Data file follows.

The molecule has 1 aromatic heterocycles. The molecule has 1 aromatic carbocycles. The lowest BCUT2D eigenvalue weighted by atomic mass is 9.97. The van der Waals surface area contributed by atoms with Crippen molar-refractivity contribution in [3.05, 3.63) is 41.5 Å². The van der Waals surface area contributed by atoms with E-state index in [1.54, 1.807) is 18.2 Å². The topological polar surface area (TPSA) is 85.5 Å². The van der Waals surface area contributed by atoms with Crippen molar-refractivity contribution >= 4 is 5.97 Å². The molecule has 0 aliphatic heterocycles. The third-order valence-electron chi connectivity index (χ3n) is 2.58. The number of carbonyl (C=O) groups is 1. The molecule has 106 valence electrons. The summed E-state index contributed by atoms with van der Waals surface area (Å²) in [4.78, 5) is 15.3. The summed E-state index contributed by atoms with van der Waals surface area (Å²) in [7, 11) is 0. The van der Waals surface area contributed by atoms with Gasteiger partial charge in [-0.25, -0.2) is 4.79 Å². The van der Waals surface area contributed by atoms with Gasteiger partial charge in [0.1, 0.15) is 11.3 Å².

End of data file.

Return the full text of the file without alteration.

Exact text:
The molecule has 1 aromatic heterocycles. The molecule has 1 aromatic carbocycles. The lowest BCUT2D eigenvalue weighted by atomic mass is 9.97. The van der Waals surface area contributed by atoms with Crippen molar-refractivity contribution in [3.05, 3.63) is 41.5 Å². The van der Waals surface area contributed by atoms with E-state index in [1.54, 1.807) is 18.2 Å². The topological polar surface area (TPSA) is 85.5 Å². The van der Waals surface area contributed by atoms with Crippen molar-refractivity contribution >= 4 is 5.97 Å². The molecule has 0 aliphatic heterocycles. The third-order valence-electron chi connectivity index (χ3n) is 2.58. The number of carbonyl (C=O) groups is 1. The molecule has 106 valence electrons. The summed E-state index contributed by atoms with van der Waals surface area (Å²) in [4.78, 5) is 15.3. The summed E-state index contributed by atoms with van der Waals surface area (Å²) in [7, 11) is 0. The van der Waals surface area contributed by atoms with Gasteiger partial charge in [-0.25, -0.2) is 4.79 Å². The van der Waals surface area contributed by atoms with Gasteiger partial charge in [0.1, 0.15) is 11.3 Å².